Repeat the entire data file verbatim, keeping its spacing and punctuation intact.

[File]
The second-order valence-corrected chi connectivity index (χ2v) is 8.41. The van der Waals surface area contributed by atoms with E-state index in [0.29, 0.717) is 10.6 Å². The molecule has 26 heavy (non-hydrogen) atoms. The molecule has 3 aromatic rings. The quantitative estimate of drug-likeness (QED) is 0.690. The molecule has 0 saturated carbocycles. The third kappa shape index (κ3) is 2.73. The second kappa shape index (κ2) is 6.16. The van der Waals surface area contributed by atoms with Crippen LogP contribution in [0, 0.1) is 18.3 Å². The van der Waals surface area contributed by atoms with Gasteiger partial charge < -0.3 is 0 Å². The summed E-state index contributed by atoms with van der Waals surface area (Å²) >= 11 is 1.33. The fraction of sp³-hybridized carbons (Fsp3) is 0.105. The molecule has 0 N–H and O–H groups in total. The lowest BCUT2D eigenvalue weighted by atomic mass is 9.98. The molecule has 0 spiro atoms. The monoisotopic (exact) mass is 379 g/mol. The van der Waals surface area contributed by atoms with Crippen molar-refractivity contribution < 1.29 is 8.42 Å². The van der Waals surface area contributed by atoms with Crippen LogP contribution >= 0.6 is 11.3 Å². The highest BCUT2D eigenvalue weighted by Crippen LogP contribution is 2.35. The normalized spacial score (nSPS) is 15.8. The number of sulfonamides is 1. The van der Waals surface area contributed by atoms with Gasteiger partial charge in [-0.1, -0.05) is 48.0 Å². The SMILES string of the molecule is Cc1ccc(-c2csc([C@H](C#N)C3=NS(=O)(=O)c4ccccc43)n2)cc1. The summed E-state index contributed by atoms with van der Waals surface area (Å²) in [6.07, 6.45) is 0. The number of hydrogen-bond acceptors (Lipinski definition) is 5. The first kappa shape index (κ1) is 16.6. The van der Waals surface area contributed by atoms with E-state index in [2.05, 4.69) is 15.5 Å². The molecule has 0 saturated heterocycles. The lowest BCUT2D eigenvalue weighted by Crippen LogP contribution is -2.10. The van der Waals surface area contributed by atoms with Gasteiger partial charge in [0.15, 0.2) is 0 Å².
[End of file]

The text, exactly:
The second-order valence-corrected chi connectivity index (χ2v) is 8.41. The van der Waals surface area contributed by atoms with E-state index in [0.29, 0.717) is 10.6 Å². The molecule has 26 heavy (non-hydrogen) atoms. The molecule has 3 aromatic rings. The quantitative estimate of drug-likeness (QED) is 0.690. The molecule has 0 saturated carbocycles. The third kappa shape index (κ3) is 2.73. The second kappa shape index (κ2) is 6.16. The van der Waals surface area contributed by atoms with Crippen LogP contribution in [0, 0.1) is 18.3 Å². The van der Waals surface area contributed by atoms with Gasteiger partial charge < -0.3 is 0 Å². The summed E-state index contributed by atoms with van der Waals surface area (Å²) >= 11 is 1.33. The fraction of sp³-hybridized carbons (Fsp3) is 0.105. The molecule has 0 N–H and O–H groups in total. The lowest BCUT2D eigenvalue weighted by atomic mass is 9.98. The molecule has 0 spiro atoms. The monoisotopic (exact) mass is 379 g/mol. The van der Waals surface area contributed by atoms with Crippen molar-refractivity contribution < 1.29 is 8.42 Å². The van der Waals surface area contributed by atoms with Crippen LogP contribution >= 0.6 is 11.3 Å². The highest BCUT2D eigenvalue weighted by Crippen LogP contribution is 2.35. The normalized spacial score (nSPS) is 15.8. The number of sulfonamides is 1. The van der Waals surface area contributed by atoms with Gasteiger partial charge in [-0.1, -0.05) is 48.0 Å². The SMILES string of the molecule is Cc1ccc(-c2csc([C@H](C#N)C3=NS(=O)(=O)c4ccccc43)n2)cc1. The summed E-state index contributed by atoms with van der Waals surface area (Å²) in [6.07, 6.45) is 0. The number of hydrogen-bond acceptors (Lipinski definition) is 5. The first kappa shape index (κ1) is 16.6. The van der Waals surface area contributed by atoms with E-state index in [2.05, 4.69) is 15.5 Å². The molecule has 0 saturated heterocycles. The lowest BCUT2D eigenvalue weighted by Crippen LogP contribution is -2.10. The van der Waals surface area contributed by atoms with Gasteiger partial charge in [0.15, 0.2) is 0 Å².